Confidence in security processes and practices is riding high among telecom industry executives, judging by the latest annual security report from Internet equipment giant Cisco.
A survey of some 1,738 CISOs and "SecOps" managers that Cisco Systems Inc. (Nasdaq: CSCO) carried out for the report showed that professionals in the telecom and energy sectors have far more confidence in security measures than peers in a range of other industries.
It appears that 62% of executives in the telecom and energy sectors "strongly" agreed their security processes were "optimized," compared with just 50% of those in financial services and 52% of employees in the government sector.
Cisco also found that professionals in the telecom and energy industries were a lot more sophisticated in terms of their security practices than employees elsewhere. Although it does not necessarily mean their organizations are more secure, energy companies had particularly well-documented processes and procedures for "incident tracking," said the equipment maker.
By contrast, security practices in the financial services and government sectors remain relatively unsophisticated, according to survey results.
Telecom executives also stood out as the group most likely to say the security infrastructure on which they rely is "up to date", with about one third of all survey respondents complaining they are not equipped with the "latest-and-greatest" tools, even though their security technologies are regularly upgraded.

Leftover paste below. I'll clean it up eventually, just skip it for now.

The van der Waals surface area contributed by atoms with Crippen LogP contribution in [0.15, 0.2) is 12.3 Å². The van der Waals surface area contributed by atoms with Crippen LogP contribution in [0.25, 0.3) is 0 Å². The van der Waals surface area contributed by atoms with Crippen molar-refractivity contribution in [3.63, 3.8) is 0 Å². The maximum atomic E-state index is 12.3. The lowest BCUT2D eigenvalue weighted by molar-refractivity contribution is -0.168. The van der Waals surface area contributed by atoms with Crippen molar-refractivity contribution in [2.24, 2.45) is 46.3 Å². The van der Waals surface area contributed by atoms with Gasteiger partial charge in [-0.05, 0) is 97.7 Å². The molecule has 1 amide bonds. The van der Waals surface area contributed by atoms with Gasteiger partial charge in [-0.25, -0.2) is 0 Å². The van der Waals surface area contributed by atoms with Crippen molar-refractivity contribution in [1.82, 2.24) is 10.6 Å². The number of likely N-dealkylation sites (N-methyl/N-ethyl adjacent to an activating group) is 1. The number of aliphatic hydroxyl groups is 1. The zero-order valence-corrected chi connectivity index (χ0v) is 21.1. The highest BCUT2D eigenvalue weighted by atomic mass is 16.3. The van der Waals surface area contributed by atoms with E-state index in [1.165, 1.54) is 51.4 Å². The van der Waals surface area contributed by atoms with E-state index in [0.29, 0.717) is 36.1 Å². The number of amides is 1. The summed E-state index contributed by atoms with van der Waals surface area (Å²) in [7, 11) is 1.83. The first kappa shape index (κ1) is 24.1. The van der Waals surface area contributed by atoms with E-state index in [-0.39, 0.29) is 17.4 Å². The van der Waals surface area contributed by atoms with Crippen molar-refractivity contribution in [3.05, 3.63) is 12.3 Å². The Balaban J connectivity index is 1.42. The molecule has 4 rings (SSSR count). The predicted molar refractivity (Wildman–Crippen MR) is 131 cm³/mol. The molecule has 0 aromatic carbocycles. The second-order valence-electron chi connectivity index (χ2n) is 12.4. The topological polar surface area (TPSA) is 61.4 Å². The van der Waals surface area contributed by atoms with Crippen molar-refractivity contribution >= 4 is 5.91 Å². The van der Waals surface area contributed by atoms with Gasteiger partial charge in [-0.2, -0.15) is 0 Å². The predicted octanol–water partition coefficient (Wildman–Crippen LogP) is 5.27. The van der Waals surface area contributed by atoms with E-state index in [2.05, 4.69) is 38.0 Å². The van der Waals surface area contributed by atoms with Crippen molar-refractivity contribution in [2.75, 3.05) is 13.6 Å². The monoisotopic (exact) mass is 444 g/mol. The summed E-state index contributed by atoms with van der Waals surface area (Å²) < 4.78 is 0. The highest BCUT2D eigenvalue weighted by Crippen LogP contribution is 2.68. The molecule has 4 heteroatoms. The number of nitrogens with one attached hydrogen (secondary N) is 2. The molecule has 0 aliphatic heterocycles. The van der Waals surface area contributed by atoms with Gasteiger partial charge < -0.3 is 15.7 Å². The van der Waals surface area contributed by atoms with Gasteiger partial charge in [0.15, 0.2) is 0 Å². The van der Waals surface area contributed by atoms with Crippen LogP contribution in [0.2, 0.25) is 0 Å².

Cisco also classed nearly half (47%) of telecom organizations it studied as "highly sophisticated" on the basis of security processes -- more than in any other industry bar energy, which also scored 47%.
The laggards in that respect turned out to be chemical engineering, with just a quarter of organizations in this industry deemed highly sophisticated, and pharmaceuticals, which scored a slightly better but still disappointing 31%.
Security is becoming a critical issue for organizations of all shapes and sizes amid a recent increase in cyber crimes and concern about the impact of hacking attacks on company fortunes.
In a particularly high-profile case, an attack on Japan's Sony in November last year caused untold embarrassment for the company after commercially sensitive information found its way online.
— Iain Morris, , News Editor, Light Reading